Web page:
This I feel gets to the heart of Fry’s batting problems in Tests – for the reasons he himself highlighted Fry was particularly nervous when batting for England. It is clear from the comments he made above that he felt that it was unfair to expect players to have to be continually unsure of their place in the England side, and indeed it may have offended his sensibilities as an amateur to have to do so – for Sussex and later Hampshire there was no doubt that if Fry was available, he was playing, a luxury which he would never enjoy for England except for the 1912 tournament when he was virtually picking the side himself – small wonder then that he would enjoy his finest hour on the international stage in those circumstances.

It’s impossible to say how good Fry could have been in Test cricket had he not suffered so much with his mental issues, whether it be nerves, sensitivity or something far more serious, and it’s just as impossible to read detailed studies of his life, such as Wilton’s book, without feeling simultaneously a degree of sadness at the issues Fry was faced with and frustrated at the enormous talent which, in the Test arena at least, remained unfulfilled. Perhaps if he had met and married someone that showed him more support he could have conquered his demons and gone on to even greater things – there are people in life who, no matter how capable they are, require a degree of certification and encouragement in order to give of their best. Ultimately this might also explain Fry’s need to embellish stories of his derring-do when by any standards he had already found, as he put it in the title of his autobiography, a life worth living.



I have read your two Fry articles with interest (btw the link of this one to the first one is wrong – it links back to this (second) article!).

You have certainly sourced and collected a lot of material.

But I can’t help thinking you are asking the wrong question – or barking up the wrong tree, perhaps – with your main thesis that Fry was essentially a flop in Test cricket, and the speculations you add to that.

I wouldn’t deny that Fry was a highly-strung individual – that seems undeniable, with some obvious determining factors.

And if he became excessively tense on the highest stage of the game, though prolific at lower levels, that might not be surprising, and he would by no means be unique in that respect (Hick, Ramprakash and it seems Shah and Bopara are just four recent examples of that malady – and Fry was not the first). Further, if as the stats you quote clearly indicate, the Northern Tests grounds were a particular problem, it might well be that he was less well received there, and more uneasy/unsettled, hence less successful.

However, I think you put your question one-sidedly.

Comparing Test with FC averages for batsmen of Fry’s era, you have one extraordinary result: FS Jackson (48.79 vs 33.83) outdid similar modern examples such as Trott (so far at least) and Vaughan in excelling at Test level, as opposed to county games. Ranji’s averages are uniformly outstanding (44.95/56.37), though there is quite a difference there in favour of the county level. For the other Late Victorians and Edwardians – all the rest except those who played only one or two Tests, I think – Fry’s Test average was certainly not extraordinarily low. True, the Australian immortals Trumper and Hill had a Test average of around 39 … but look at other legendary batsmen, e.g.: Arthur Shrewsbury (35.47), Tom Hayward (34.46), MacLaren (33.87), Spooner (32.06), J Tyldesley (30.66), Monty Noble (30.25), Joe Darling (28.56), Syd Gregory (24.53) …. not forgetting WG Grace (32.29).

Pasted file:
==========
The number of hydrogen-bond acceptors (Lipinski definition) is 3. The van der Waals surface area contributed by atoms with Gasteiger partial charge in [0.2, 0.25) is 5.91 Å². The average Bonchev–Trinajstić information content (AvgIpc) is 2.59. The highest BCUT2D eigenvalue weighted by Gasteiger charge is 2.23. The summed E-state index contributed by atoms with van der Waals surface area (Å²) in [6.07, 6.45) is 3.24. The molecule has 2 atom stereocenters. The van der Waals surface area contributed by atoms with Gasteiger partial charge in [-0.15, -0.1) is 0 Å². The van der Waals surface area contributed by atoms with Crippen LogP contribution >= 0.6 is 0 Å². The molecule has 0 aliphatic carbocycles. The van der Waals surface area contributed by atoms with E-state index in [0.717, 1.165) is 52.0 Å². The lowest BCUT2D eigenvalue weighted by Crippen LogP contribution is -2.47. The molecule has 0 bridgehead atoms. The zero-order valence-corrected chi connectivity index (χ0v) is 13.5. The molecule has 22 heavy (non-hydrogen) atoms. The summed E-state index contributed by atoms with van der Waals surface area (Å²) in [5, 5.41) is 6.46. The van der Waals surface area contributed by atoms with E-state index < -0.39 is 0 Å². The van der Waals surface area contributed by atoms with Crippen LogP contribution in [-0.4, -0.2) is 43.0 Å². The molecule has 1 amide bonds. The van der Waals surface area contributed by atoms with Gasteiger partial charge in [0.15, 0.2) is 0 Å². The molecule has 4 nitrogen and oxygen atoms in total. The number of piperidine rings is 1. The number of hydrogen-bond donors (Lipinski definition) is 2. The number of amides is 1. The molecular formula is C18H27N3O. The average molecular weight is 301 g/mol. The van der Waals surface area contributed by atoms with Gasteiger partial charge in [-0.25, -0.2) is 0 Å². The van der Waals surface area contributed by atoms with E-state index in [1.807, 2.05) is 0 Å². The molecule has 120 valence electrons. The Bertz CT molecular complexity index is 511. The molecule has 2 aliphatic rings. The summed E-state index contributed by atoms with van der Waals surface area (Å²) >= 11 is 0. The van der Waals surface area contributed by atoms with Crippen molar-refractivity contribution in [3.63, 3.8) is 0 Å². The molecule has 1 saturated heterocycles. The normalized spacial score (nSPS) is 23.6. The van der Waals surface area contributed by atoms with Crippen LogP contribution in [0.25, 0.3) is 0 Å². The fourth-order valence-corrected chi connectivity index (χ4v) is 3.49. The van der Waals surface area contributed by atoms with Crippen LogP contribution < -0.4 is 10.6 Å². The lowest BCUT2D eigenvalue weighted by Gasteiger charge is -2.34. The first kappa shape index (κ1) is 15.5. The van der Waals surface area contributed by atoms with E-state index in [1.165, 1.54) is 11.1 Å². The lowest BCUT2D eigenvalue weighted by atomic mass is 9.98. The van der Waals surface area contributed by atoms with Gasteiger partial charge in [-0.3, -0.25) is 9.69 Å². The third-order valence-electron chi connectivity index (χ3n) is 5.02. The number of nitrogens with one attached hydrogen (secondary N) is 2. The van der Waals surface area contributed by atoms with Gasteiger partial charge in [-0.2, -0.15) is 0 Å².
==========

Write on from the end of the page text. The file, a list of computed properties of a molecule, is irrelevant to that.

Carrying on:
There were no “roads” in those days, and play was more often conducted in iffy conditions, bad light, “sticky” wickets and all. Batting scores were generally far less consistent, and Test averages lower in even the late 19th century than in later years.

Fry himself – not quite as negligeable a witness as is now fashionably thought, in exaggerated and sometimes humourless reaction to his own exaggerations and humours (when dictating his memoirs in 1938/9, in his mid-60s!) – added to the factor of generally improved batting conditions the perceived factor of differences to bowling, especially the greater speed and variety of many fast bowlers, and among slow left-arm, nagging accuracy in the earlier years (“Life Worth Living”, 1986 ed, 262-3):

“The prevalence of swerve, leg-break and googly bowling has substituted the numerical success of Herbert Sutcliffe and Ponsford for the poetry of Palairet and the magnificence of MacLaren. Herbert Sutcliffe is undoubtedly one of the most accomplished batsmen of all time, but […] had he not accommodated his methods to the modern form of attack so artfully, he would not have defeated it so signally.

“There is much discussion as to whether the protagonists of modern cricket are or are not as good as their forefathers. Such disputes are fruitless because one cannot equate the conditions. […] There is a quantity of remarkably good young batsmen in first-class cricket. I dare say, too, that young bowlers will appear if and when the wickets will give them a chance.”

You do qualify that Fry’s Test scores tended to improve in his later Tests. However, I feel this is not merely a question of nerves, but the greater tolerance shown towards a maverick at least from 1905, as well as other factors.

As to the vast difference in fortunes in Fry’s averages on different grounds – exceptional at the Oval, good at Lord’s, poor in Lancashire and Yorkshire, I feel you err in ascribing this exclusively, subjectively to the batsman’s prickliness or sensitivity to unpopularity. Fry again:

“The Oval match, as so often, ran into runs” (p 245, on 1909) suggests that batting scores generally were higher there, even on wet wickets, not merely for Mr Fry. This point would be worth a broader, less tendentious statistical search.